I had the chance to accompany my husband to Indonesia during his official visit in January 2008 and got a rare chance to see an active volcano. We boarded the flight from Delhi and changed at Singapore and reached Jakarta, the capital of Indonesia in the
island of Java. Then we took a domestic flight to Yogyakarta on the same island. Java is one of around 17,000 islands in the country.
Indonesia is a lot like south India. In Yogyakarta, or Jogja as it is called, we stayed in a hotel of traditional architecture. With sloping tiled roof, the buildings look similar to traditional houses of Kerala. The next day we went to see Mount
Merapi, one of the largest active volcanoes in the world.
Located 25 km north of the town, this volcano last erupted in May-June 2006 and caused much damage to the villages around it. We could still see the mountain smoke after several months. The local people say that we can see a little amount of flowing lava during early mornings if we go closer. We heard stories of horror about two volunteers were seared to death because they were unable to escape in time. These volunteers, who were helping evacuation of people from villages, had taken shelter in a bunker built about three kilometres away. The path of the lava is very humbling to look at even though it is neither hot nor smoking now. The locals seem to use the volcano as a picnic spot.
The crowd was amused to see me… a foreigner… an Indian woman in a Salwar Kameez. Indonesia is a predominantly Muslim country but the women seem to enjoy a great amount of freedom.When my husband was on official duties, I was able to go around the city of Jogja along with a friend . We were able to see most of the places of interest. One of them was the Sultan’s palace. It houses all the artifacts and items used by the various Sultans over the decades. We had an English guide who was 80years old. Shweta and I were fascinated by the old lady. Jogja is the second most popular tourist destination in the country, after Bali. It is a very old city and has had Hindu connections in the past. We visited two UNESCO heritage sites in one day that are described here. One of the greatest Buddhist relics in South East Asia is located at Borobudur, about 40 km NW of Jogja. (Two other great relics are Angkor Wat in Cambodia and Bagan in Myanmar.)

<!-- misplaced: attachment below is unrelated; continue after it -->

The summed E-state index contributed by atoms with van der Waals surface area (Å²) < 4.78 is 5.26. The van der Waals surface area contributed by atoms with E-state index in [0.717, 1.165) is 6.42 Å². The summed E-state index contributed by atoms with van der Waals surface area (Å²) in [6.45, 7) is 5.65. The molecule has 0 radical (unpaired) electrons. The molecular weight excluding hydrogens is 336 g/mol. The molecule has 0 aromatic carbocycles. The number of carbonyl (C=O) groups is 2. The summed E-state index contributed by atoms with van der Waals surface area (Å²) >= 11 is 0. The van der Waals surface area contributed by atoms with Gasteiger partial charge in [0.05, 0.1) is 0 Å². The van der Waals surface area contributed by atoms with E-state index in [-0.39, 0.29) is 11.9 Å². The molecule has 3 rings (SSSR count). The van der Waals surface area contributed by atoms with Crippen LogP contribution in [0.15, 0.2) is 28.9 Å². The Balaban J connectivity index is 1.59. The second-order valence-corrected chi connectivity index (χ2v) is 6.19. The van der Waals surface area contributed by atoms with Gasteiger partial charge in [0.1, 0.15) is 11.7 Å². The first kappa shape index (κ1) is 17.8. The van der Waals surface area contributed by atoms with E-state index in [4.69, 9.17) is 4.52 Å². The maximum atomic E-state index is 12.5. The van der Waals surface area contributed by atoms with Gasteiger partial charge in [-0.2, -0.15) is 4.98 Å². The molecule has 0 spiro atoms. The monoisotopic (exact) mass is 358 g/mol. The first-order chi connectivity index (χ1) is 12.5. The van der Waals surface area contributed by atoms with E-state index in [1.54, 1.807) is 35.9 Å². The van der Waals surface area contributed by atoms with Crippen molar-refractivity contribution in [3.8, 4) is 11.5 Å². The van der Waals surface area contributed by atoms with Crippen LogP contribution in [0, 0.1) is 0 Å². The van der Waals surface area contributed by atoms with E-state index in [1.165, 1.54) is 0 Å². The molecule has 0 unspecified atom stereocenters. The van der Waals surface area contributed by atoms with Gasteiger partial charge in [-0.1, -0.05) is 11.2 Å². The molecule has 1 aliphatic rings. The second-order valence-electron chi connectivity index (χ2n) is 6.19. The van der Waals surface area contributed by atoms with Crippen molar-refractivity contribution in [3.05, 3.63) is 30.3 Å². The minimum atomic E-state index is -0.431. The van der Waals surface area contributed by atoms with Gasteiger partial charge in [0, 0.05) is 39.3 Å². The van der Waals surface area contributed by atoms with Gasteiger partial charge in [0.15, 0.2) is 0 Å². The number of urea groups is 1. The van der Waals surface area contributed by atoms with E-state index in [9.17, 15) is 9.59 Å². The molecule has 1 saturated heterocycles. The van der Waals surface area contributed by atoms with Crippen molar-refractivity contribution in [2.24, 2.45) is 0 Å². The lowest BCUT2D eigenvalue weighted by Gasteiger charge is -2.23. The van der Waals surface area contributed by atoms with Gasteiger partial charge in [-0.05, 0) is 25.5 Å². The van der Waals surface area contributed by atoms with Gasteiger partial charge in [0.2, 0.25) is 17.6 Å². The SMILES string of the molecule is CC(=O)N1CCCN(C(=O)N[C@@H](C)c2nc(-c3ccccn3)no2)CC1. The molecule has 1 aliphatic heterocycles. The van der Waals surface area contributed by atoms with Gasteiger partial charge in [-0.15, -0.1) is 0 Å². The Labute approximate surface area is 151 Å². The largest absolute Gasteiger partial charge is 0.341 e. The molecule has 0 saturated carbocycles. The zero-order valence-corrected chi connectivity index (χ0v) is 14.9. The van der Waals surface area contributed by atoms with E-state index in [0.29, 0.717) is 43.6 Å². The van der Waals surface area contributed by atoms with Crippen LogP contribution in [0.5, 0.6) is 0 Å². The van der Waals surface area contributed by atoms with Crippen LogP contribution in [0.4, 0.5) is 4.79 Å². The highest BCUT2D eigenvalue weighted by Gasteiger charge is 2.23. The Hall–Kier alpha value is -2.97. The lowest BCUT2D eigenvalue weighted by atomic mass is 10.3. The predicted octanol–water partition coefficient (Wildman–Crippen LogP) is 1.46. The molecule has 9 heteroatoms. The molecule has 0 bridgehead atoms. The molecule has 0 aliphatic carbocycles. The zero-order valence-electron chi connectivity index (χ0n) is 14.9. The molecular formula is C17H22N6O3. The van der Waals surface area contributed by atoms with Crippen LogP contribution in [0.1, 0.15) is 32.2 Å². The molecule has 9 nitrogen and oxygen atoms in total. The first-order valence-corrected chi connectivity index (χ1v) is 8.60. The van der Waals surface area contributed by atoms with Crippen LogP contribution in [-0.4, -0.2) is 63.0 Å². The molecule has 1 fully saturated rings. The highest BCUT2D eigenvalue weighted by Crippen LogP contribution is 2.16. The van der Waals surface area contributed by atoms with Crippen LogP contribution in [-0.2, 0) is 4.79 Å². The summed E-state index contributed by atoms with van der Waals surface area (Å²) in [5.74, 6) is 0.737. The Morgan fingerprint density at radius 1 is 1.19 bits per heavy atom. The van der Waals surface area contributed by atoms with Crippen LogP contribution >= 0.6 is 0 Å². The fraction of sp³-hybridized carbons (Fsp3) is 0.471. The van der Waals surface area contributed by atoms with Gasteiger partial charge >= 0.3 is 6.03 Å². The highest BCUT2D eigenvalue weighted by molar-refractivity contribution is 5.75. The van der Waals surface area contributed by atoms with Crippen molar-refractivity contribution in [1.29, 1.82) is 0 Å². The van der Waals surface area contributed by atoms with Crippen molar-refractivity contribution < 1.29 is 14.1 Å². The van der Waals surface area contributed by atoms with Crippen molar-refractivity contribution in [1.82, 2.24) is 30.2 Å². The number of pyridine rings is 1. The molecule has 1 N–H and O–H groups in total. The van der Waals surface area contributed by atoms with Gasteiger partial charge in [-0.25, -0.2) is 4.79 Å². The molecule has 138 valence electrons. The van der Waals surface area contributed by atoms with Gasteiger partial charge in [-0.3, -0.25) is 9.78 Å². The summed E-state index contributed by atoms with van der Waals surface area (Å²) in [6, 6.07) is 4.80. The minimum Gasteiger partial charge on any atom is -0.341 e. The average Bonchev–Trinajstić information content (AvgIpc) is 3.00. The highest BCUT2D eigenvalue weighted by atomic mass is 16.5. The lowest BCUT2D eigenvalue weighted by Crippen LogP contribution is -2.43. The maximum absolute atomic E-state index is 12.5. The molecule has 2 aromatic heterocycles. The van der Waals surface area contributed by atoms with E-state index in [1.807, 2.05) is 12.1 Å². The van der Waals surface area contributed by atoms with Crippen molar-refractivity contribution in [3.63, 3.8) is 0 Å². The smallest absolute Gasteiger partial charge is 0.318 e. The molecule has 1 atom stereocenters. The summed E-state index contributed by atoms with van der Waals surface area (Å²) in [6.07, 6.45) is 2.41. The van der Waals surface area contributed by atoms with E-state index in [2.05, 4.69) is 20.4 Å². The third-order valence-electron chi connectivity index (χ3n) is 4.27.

Borobudur was buried under volcanic ash for centuries until it was found in 1815 when Raffles governed Java. Visiting
Borobudur just before sunrise was an unforgettable experience. The huge monument set against the sunrise was a beautiful sight. We were able to see the smoking volcano Merapi from there too. The place was crowded with Japanese tourists.
We also visited the Perambanan temple, built by the Hindu Kings when they ruled Java during the 8th century. The temple complex has three separate temples with South Indian Architecture for Brahma, Vishnu and Shiva and one each for their vahanas, Hans, Garuda, and Nandi. In addition there are over 200 small temples around. The temples are made of volcanic rocks, dressed and placed one over the other. Carvings of scenes from Ramayana and Mahabharata can be seen on the temples. These structures were badly damaged by many earthquakes and were rebuilt many times, block by block almost like a jigsaw puzzle. Presently, reconstruction of the structures is ongoing with UNESCO funding.
On our way back to Delhi we spent the week end at Bali Island which was a different experience altogether. So that was my sweet and little account of Indonesia.